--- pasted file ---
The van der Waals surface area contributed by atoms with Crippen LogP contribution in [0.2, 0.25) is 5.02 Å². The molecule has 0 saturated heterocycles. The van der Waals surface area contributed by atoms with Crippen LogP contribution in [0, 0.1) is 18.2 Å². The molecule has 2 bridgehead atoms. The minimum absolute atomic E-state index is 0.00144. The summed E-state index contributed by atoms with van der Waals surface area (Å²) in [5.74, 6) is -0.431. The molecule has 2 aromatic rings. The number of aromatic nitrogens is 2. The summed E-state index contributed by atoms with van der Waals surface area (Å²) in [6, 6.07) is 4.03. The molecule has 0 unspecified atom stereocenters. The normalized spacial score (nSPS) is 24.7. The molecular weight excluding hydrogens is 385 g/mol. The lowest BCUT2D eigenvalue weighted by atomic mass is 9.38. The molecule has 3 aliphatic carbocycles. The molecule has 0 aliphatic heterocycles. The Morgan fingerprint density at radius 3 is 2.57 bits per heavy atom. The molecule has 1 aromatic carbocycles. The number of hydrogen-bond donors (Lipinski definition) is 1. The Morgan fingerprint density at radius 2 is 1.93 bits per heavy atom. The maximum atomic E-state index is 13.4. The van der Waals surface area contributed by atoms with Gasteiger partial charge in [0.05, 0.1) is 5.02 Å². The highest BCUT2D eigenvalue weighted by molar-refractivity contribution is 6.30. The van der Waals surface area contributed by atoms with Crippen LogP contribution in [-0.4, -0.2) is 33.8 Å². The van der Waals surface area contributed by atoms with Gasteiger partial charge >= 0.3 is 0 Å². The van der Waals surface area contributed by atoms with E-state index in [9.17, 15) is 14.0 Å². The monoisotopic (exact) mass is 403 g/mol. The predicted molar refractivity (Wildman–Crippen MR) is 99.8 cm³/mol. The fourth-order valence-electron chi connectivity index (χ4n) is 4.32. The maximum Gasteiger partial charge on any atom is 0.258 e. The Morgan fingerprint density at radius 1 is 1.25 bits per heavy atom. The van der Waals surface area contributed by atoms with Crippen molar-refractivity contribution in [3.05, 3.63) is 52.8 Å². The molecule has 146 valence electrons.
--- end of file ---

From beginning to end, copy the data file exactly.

The van der Waals surface area contributed by atoms with Crippen LogP contribution in [0.2, 0.25) is 5.02 Å². The molecule has 0 saturated heterocycles. The van der Waals surface area contributed by atoms with Crippen LogP contribution in [0, 0.1) is 18.2 Å². The molecule has 2 bridgehead atoms. The minimum absolute atomic E-state index is 0.00144. The summed E-state index contributed by atoms with van der Waals surface area (Å²) in [5.74, 6) is -0.431. The molecule has 2 aromatic rings. The number of aromatic nitrogens is 2. The summed E-state index contributed by atoms with van der Waals surface area (Å²) in [6, 6.07) is 4.03. The molecule has 0 unspecified atom stereocenters. The normalized spacial score (nSPS) is 24.7. The molecular weight excluding hydrogens is 385 g/mol. The lowest BCUT2D eigenvalue weighted by atomic mass is 9.38. The molecule has 3 aliphatic carbocycles. The molecule has 0 aliphatic heterocycles. The Morgan fingerprint density at radius 3 is 2.57 bits per heavy atom. The molecule has 1 aromatic carbocycles. The number of hydrogen-bond donors (Lipinski definition) is 1. The Morgan fingerprint density at radius 2 is 1.93 bits per heavy atom. The maximum atomic E-state index is 13.4. The van der Waals surface area contributed by atoms with Gasteiger partial charge in [0.05, 0.1) is 5.02 Å². The highest BCUT2D eigenvalue weighted by molar-refractivity contribution is 6.30. The van der Waals surface area contributed by atoms with Crippen LogP contribution in [-0.4, -0.2) is 33.8 Å². The van der Waals surface area contributed by atoms with Gasteiger partial charge >= 0.3 is 0 Å². The van der Waals surface area contributed by atoms with E-state index in [9.17, 15) is 14.0 Å². The monoisotopic (exact) mass is 403 g/mol. The predicted molar refractivity (Wildman–Crippen MR) is 99.8 cm³/mol. The fourth-order valence-electron chi connectivity index (χ4n) is 4.32. The maximum Gasteiger partial charge on any atom is 0.258 e. The Morgan fingerprint density at radius 1 is 1.25 bits per heavy atom. The van der Waals surface area contributed by atoms with Crippen molar-refractivity contribution in [3.05, 3.63) is 52.8 Å². The molecule has 146 valence electrons.